Can the Black Middle Class Rebound?
The middle-class dream is getting a Motown makeover with down-and-out Detroiters reinventing themselves and rethinking the path to cash comfort.
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Before Harris opened her doors, she signed on as a client at TechTown Detroit, a nonprofit business incubator jointly formed by Wayne State University, Henry Ford Health System and General Motors. The “entrepreneurial champion” she was paired with got her up to speed on everything from the fine points of running a retail establishment day-to-day to advertising and building a brand.
She and her business partner husband, in their own way, are trying to make certain that others are riding on their coattails. They host open mic nights and let local artists showcase and sell their works from the coffeehouse, which also buys its supplies from local coffee-roasters, bakers, sandwich and salad makers. Its occasional “pop-up” culinary guests have included a chef who makes sweet potato waffles, hot off the griddle, but has yet to secure her own commercial space.
“I love Detroit. Detroit is my home,” Harris says. “I’ve seen the changes... all the things that have gone down. We wanted to be able to contribute and to definitely support the redevelopment of Detroit.”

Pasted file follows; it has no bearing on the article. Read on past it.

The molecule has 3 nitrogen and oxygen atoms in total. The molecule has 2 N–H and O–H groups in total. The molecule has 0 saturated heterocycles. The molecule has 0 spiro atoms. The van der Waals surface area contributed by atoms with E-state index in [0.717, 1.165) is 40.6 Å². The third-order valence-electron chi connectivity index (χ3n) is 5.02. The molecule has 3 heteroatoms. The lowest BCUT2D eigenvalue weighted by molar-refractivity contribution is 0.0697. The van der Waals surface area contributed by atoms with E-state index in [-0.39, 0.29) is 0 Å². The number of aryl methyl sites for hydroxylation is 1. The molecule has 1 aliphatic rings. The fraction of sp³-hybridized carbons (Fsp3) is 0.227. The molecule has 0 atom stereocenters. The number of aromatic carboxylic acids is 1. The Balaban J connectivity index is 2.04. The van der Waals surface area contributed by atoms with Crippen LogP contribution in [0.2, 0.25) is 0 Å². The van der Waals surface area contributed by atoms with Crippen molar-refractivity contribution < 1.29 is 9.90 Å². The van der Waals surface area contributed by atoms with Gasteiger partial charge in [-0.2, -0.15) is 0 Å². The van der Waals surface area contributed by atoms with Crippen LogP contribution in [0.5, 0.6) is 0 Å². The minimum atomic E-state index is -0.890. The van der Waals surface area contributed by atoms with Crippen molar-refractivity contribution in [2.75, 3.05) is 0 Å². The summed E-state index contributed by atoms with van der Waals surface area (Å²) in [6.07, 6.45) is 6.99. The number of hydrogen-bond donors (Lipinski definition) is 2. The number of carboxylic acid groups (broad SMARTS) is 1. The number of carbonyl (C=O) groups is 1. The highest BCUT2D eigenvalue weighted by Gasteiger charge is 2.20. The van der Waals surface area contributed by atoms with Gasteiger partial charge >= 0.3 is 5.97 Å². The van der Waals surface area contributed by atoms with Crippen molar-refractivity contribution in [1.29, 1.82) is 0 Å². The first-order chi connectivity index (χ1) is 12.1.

On that front, it’s clear that there’s difficult work ahead.
“Detroit got hit hard,” says metro Detroit financial expert, nationally noted speaker and author Gail Perry-Mason. “To recover, what we need to do is look, really look, at what has happened... We have to be creative. We have to turn our passion in payment. I believe we can do that.”
That’s been the strategy for former museum administrator Polk. Despite her financial challenges, she’s drawing on the lessons learned in hard times. She’s clearer now about what she needs and doesn’t need, she says. After the next steady paycheck arrives, she aims to follow an ethos of living simply and prudently.
“My husband has gotten a lot of good home-cooked meals out of me now that we eat out far less than we used to… I’ve gotten to spend some valuable with my family,” she says. “I’ve volunteered in the community. I’m trying to be as active as I can right as I’m trying to earn again, to pull my weight.”
She is doing more of what nurtures her on a gut level, a spiritual level, which includes earning another degree—this time in anthropology. That ramps up her appeal as a prospective hire. And two new museums, she says, have already approached her about coming on board.
“Of course, I didn’t like that separation from my last full-time position,” Polk says. “But I had to think about this as an opportunity to do some other things. I had to open myself up to new things coming my way. Without that, it’s impossible—in a time like this—for anyone to keep moving forward.”